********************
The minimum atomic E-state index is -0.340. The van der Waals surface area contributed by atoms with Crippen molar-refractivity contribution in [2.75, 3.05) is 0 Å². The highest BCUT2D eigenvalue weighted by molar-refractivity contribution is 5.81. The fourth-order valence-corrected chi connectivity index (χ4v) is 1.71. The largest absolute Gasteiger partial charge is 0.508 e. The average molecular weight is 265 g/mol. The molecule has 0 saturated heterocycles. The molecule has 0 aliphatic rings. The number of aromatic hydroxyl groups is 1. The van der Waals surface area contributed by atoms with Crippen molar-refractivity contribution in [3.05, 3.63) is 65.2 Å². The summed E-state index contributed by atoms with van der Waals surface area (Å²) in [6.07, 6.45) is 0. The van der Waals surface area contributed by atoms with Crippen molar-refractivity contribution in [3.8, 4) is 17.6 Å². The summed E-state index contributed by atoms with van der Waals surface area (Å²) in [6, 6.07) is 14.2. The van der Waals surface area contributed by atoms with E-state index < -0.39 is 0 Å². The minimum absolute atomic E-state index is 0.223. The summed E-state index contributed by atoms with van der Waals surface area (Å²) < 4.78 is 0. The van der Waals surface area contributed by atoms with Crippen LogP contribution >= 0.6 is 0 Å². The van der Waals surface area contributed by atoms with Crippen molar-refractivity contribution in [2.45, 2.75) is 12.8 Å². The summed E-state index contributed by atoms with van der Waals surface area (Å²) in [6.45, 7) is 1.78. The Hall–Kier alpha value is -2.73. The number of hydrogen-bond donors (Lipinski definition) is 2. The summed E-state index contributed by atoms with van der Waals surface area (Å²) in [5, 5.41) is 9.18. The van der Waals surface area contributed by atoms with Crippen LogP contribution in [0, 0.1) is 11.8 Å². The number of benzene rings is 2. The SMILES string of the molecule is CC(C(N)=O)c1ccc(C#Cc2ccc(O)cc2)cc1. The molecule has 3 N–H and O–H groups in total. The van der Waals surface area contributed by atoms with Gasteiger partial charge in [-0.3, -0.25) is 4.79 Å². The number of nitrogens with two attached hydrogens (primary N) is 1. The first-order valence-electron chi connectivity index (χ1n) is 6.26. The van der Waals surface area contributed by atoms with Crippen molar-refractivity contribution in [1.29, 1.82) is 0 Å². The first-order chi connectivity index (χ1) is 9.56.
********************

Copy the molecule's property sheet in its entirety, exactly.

The minimum atomic E-state index is -0.340. The van der Waals surface area contributed by atoms with Crippen molar-refractivity contribution in [2.75, 3.05) is 0 Å². The highest BCUT2D eigenvalue weighted by molar-refractivity contribution is 5.81. The fourth-order valence-corrected chi connectivity index (χ4v) is 1.71. The largest absolute Gasteiger partial charge is 0.508 e. The average molecular weight is 265 g/mol. The molecule has 0 saturated heterocycles. The molecule has 0 aliphatic rings. The number of aromatic hydroxyl groups is 1. The van der Waals surface area contributed by atoms with Crippen molar-refractivity contribution in [3.05, 3.63) is 65.2 Å². The summed E-state index contributed by atoms with van der Waals surface area (Å²) in [6.07, 6.45) is 0. The van der Waals surface area contributed by atoms with Crippen molar-refractivity contribution in [3.8, 4) is 17.6 Å². The summed E-state index contributed by atoms with van der Waals surface area (Å²) in [6, 6.07) is 14.2. The van der Waals surface area contributed by atoms with E-state index < -0.39 is 0 Å². The minimum absolute atomic E-state index is 0.223. The summed E-state index contributed by atoms with van der Waals surface area (Å²) < 4.78 is 0. The van der Waals surface area contributed by atoms with Crippen LogP contribution >= 0.6 is 0 Å². The van der Waals surface area contributed by atoms with Crippen molar-refractivity contribution in [2.45, 2.75) is 12.8 Å². The summed E-state index contributed by atoms with van der Waals surface area (Å²) in [6.45, 7) is 1.78. The Hall–Kier alpha value is -2.73. The number of hydrogen-bond donors (Lipinski definition) is 2. The summed E-state index contributed by atoms with van der Waals surface area (Å²) in [5, 5.41) is 9.18. The van der Waals surface area contributed by atoms with Crippen LogP contribution in [0, 0.1) is 11.8 Å². The number of benzene rings is 2. The SMILES string of the molecule is CC(C(N)=O)c1ccc(C#Cc2ccc(O)cc2)cc1. The molecule has 3 N–H and O–H groups in total. The van der Waals surface area contributed by atoms with Gasteiger partial charge in [-0.3, -0.25) is 4.79 Å². The number of nitrogens with two attached hydrogens (primary N) is 1. The first-order valence-electron chi connectivity index (χ1n) is 6.26. The van der Waals surface area contributed by atoms with Crippen molar-refractivity contribution in [1.29, 1.82) is 0 Å². The first-order chi connectivity index (χ1) is 9.56.